Below is a list of items you should consider packing in your trail pack:
Even on a cool day and for a short hike, do not leave your vehicle without it.
Always have fresh batteries in it and spare batteries in your pack. Even though the GPS is great, you still need to be aware of your surroundings, where you are heading, and where you have been. Turn around and look behind you so that you recognize the area when you are returning (iit will look different going the other way). It is always a good practice to mark your trail with a stack of rocks or scratches in the dirt pointing to the way out. This may seem redundant, but you just never know… and yes when using your GPS, do not forget to “mark” the position of your vehicle or where you started the hike.
Physical maps of the area you are hiking.
Sunscreen & Chap Stick:
No scented sunscreens. The scents are really nice next to the pool, but they can also attract an assortment of unwanted flying critters. Chap Stick or a lip balm with a sunscreen in the formula is helpful for extra protection.
They are normally used to keep snow out of your boots. Low-cut lightweight ones help keep weeds out of socks and boots.
Sunglasses, Hat, and Jacket:
Protects you from the sun, heat, and cold.
You may be out longer than expected or the exertion may require you to take extra meds.
Great for keeping in contact with your hiking partner. Make sure you have new batteries every time you go out and that you are both on the same channel. Carry spare batteries.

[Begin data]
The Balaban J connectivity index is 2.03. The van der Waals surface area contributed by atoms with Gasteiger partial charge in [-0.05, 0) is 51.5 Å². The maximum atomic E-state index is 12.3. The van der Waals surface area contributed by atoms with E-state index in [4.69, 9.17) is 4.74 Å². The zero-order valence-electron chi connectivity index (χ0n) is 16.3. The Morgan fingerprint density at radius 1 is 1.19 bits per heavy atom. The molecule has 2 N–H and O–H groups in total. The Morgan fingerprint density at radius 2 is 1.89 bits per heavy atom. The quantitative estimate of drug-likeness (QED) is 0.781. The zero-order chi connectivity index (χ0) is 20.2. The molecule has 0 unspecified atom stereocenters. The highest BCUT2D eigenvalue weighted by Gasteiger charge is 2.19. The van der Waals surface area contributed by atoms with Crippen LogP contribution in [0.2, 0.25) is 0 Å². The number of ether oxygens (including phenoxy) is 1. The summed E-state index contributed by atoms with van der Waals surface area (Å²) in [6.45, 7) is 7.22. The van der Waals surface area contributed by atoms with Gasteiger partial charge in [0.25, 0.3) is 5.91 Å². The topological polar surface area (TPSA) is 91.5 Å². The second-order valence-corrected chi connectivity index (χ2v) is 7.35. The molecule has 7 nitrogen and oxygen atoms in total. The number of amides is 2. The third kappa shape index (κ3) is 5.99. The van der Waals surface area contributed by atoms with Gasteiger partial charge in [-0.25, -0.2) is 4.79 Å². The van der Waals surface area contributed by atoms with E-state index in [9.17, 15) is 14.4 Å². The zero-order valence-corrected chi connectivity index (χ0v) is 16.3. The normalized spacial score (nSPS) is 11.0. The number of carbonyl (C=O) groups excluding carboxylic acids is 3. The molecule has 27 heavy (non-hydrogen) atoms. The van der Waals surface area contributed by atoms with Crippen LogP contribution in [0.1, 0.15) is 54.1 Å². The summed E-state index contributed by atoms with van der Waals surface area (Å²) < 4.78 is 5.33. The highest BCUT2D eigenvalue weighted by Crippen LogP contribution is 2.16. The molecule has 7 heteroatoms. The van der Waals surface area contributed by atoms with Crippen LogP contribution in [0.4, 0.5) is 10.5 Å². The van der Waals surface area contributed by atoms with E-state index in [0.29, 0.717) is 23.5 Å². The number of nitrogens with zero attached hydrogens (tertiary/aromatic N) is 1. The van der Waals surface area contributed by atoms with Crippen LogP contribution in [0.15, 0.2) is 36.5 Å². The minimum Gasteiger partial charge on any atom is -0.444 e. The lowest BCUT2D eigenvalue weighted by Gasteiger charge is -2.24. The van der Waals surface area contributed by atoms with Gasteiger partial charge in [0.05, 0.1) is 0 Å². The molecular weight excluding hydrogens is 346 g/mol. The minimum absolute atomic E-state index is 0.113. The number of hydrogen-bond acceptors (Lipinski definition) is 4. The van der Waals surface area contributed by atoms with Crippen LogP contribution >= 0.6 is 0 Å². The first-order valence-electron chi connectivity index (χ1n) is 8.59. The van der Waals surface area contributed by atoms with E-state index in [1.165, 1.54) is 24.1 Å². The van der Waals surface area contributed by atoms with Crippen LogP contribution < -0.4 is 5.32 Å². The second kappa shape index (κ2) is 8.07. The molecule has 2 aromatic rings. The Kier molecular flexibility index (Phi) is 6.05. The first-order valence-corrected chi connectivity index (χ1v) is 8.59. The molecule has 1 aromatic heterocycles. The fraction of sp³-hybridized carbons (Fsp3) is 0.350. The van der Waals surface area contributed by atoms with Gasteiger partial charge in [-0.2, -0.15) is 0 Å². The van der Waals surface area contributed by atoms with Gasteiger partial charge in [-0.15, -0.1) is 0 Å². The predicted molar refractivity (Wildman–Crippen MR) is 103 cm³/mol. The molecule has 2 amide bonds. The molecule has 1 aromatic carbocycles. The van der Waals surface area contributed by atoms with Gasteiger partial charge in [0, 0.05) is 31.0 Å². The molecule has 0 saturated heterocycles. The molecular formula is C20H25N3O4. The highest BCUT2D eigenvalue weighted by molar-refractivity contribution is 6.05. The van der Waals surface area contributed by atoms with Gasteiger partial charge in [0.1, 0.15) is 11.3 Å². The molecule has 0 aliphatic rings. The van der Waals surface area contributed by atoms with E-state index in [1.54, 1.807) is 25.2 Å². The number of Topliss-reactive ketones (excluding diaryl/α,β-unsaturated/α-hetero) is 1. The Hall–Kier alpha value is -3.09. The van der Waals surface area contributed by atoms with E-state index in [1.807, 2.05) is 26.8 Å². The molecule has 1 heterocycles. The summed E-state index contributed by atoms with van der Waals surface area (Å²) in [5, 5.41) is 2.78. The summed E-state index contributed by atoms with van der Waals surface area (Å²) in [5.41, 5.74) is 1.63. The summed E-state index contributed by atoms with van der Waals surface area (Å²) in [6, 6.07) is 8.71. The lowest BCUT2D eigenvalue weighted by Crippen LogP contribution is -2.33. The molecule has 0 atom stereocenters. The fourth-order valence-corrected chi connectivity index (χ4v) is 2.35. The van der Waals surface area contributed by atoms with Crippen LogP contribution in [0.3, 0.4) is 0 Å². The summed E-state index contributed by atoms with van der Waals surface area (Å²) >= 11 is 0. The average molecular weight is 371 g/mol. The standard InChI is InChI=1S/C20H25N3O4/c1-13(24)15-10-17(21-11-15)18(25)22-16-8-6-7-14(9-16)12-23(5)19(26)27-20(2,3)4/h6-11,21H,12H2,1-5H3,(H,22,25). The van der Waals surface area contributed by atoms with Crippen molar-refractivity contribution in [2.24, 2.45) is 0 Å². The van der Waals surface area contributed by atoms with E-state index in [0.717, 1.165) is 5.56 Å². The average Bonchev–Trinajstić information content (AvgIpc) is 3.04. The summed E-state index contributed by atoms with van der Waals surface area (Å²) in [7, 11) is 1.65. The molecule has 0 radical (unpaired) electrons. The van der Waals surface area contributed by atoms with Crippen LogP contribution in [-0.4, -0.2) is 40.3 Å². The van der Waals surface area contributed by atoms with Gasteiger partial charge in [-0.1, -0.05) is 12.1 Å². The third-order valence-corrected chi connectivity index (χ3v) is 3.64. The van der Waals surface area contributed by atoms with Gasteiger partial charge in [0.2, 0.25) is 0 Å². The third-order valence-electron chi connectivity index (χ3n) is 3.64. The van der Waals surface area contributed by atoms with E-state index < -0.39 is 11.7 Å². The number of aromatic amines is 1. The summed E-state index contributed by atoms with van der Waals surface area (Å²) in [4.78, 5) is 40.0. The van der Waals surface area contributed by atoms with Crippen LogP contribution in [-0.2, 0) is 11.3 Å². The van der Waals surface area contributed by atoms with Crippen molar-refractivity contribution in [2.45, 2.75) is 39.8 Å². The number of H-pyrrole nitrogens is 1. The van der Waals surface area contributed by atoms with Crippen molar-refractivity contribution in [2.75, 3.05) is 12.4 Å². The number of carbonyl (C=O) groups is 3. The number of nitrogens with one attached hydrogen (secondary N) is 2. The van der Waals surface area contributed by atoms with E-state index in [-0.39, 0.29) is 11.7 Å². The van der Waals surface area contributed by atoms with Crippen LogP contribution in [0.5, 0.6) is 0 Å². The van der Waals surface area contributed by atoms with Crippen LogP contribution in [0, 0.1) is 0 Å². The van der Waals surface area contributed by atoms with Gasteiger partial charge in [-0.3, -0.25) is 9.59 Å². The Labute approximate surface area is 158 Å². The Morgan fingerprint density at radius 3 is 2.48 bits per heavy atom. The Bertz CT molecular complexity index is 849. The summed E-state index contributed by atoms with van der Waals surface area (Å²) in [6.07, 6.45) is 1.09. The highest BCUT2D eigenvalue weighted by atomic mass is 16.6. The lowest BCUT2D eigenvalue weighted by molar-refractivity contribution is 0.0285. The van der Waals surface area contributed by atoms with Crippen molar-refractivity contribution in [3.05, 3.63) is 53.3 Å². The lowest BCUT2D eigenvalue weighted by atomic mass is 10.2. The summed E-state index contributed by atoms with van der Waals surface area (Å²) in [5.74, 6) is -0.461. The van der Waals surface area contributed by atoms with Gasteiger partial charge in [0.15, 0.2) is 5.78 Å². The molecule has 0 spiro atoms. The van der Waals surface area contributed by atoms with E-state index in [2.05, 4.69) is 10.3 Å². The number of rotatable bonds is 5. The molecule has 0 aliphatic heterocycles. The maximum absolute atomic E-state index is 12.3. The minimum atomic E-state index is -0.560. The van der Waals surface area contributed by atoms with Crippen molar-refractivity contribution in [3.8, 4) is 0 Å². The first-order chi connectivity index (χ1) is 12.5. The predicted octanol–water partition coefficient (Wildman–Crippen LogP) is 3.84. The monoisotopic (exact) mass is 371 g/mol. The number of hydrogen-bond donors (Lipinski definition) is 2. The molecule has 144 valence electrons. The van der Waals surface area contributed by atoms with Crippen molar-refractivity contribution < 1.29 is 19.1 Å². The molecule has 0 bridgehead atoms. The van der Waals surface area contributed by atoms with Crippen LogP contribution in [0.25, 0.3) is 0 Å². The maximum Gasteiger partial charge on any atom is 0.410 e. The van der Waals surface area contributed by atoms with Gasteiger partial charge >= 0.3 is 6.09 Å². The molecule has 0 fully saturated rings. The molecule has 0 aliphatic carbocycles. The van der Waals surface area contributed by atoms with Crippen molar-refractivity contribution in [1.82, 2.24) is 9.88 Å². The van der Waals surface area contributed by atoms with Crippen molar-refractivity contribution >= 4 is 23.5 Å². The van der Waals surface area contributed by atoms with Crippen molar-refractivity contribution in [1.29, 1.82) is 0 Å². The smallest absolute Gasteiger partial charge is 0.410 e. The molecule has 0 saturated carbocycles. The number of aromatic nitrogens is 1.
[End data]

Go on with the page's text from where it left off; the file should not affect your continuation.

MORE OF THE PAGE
Keep in mind most cell phones DO NOT work in back country. Know your coverage areas and do not assume that your phone will work. A satellite phone would be ideal, if you can afford one.
Don’t forget the spare batteries.
If you get stranded, you can keep warm with a fire, cook some food, or boil some water to make it drinkable.
First Aid Kit and Tweezers:
To take care of any mishaps.
Even if there aren’t many insects out when you start your hike, you may run into an area where they are out in mass.
Those of us who have hiked the washes full of cactus or have hiked the lava fields (that can be as sharp as razors), understand how important a good pair of gloves can be.
Can be a lifesaver. Not only is it a third leg when coming down steep slopes, it also helps going up the steep slopes. Use it for beating the bushes and making noise when walking in areas that may be full of desert critters (that you may otherwise not see until it is too late).
Great for recording your route. If your GPS or maps fail you, you can review the pictures you have taken to help you retrace your steps back to safety.
Paper and Pencil:
Handy when leaving a note for someone to find.
High-Energy Food Bars:
Just in case you are out longer than expected.